I suppose there are two ways to look at this, and it’s no different here (in June) than it is at so many other places: WVU is either fortunate to have so many important pieces who are hard to replace … or WVU doesn’t have all the answers a team needs to possess in order to navigate a season and all it offers.

Leftovers from Mike Burchett

June 22, 2015 by Mike Casazza

I didn’t have any space in print for this update from G.A./quarterbacks coach Mike Burchett, but he’s keeping busy with WVU’s quarterbacks in the summer: Skyler Howard, William Crest, David Sills and Chris Chugunov.

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Whoa, a tight ends coach!

June 22, 2015 by Mike Casazza

Technically speaking, Dana Holgorsen has no room — and no need? — for a tight ends coach. Have a look yourself. But on that list of graduate assistants, and in the spirit of busy Mike Burchett, is a tight ends coach. He’s Dan Gerberry, a former all-conference player at Ball State and five-year pro in the NFL. He was a center then and now is in the middle of a room handling the team’s tight ends all by himself.

The twist here, though, is that a year ago he was a full-time assistant coach in charge of the tight ends at Youngstown State. Things went sideways and the Penguins cleaned house, leaving Gerberry, married not yet one year, figuring out his life and his career on the fly.

“You know what you’re getting into with this career,” Gerberry said. “It is what it is. The best coaches in the world get fired, and if you haven’t been fired, you haven’t been coaching long enough. I’ve been fortunate. I caught a bad break, but at the same time I’ve caught good breaks, too.”

Gerberry married in February 2014. Less than a year later, he and wife Jaclyn’s immediate future was as uncertain as the bouquet toss.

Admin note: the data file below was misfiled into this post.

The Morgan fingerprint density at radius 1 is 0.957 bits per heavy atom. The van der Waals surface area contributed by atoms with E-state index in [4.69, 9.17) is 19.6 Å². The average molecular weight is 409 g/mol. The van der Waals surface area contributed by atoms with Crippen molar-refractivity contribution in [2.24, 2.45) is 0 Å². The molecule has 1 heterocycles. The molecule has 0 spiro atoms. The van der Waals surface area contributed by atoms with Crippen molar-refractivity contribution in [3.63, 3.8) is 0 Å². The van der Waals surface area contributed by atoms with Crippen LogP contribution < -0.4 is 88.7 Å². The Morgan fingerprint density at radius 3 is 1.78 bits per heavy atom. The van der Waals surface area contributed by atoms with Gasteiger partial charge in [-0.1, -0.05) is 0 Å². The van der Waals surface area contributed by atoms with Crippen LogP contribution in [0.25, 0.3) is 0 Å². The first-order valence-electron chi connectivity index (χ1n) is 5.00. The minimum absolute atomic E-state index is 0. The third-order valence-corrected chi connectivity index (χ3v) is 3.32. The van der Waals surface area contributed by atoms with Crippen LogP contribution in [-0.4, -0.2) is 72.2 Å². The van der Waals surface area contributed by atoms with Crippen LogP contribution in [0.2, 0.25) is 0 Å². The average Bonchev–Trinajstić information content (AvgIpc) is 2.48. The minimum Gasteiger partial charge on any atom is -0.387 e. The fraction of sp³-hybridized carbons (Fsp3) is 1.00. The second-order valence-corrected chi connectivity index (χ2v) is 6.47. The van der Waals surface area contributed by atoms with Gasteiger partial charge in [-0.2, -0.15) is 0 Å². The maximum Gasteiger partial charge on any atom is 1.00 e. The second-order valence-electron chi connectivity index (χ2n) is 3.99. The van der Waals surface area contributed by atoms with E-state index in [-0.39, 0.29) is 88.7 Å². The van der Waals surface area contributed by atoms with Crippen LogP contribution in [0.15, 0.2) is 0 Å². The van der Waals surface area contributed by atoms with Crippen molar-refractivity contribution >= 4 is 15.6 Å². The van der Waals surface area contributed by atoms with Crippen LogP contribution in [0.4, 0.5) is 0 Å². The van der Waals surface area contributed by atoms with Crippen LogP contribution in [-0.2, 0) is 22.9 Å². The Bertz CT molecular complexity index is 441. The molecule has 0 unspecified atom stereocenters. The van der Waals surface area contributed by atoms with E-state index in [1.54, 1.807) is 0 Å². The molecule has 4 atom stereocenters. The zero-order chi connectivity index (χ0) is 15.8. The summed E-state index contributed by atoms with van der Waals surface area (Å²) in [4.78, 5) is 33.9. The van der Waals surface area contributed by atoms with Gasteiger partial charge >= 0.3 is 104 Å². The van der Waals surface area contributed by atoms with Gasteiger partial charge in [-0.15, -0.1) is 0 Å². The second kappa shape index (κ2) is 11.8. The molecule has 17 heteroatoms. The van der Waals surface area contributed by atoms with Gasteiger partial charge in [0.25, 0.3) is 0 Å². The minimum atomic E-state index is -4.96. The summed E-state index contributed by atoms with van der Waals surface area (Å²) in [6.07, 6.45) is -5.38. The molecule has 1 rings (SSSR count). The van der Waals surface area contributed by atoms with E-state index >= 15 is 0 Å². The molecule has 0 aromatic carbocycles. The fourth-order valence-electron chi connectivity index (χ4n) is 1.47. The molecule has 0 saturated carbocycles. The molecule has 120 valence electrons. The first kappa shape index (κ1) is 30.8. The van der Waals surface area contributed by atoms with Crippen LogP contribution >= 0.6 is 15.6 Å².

“There were a lot of nights with long conversations. ‘What are my options? What are we going to do? What’s best for us?,’ ” Gerberry said.

He found some possibilities and some found him. He said he never closed the door on any opportunity that would keep him in football and on his career path, but there were times when he and his wife would ask one another what was worthwhile.

“Every coach has to have that talk,” Gerberry said. “There’s a possibility that even great coaches will lose their jobs and not have another offer, so whether it’s a tiny thing you have to think about, whether it’s you can’t move your family for a job offer or the offer just isn’t really feasible, you have to at some point in your career sit down and look at your backup plan.

“Then the West Virginia offer came on the table, and it was a no-brainer. I would have been foolish to pass it up.”

Don’t trash-talk me

June 19, 2015 by Mike Casazza

I’m away for the day and back on Monday, so don’t go too hard on me. Then again, boy, do I miss rivalries. If not for this sick burn — so sick I had to rush it to MedExpress — then this from Texas A&M chancellor John Sharp would be the sickest burn in a long time.

Damn. Poor Texas. Fire coming from every direction, and the tenor of that take up against this bludgeoning of the athletic director makes you pity the Longhorns and skip past the fact Texas A&M is not all that … bowl wins against suspect Big 12 squads not withstanding. But when enemies square off, in any forum, you oooh and aaah over the biggest punches, never mind who’s winning the fight.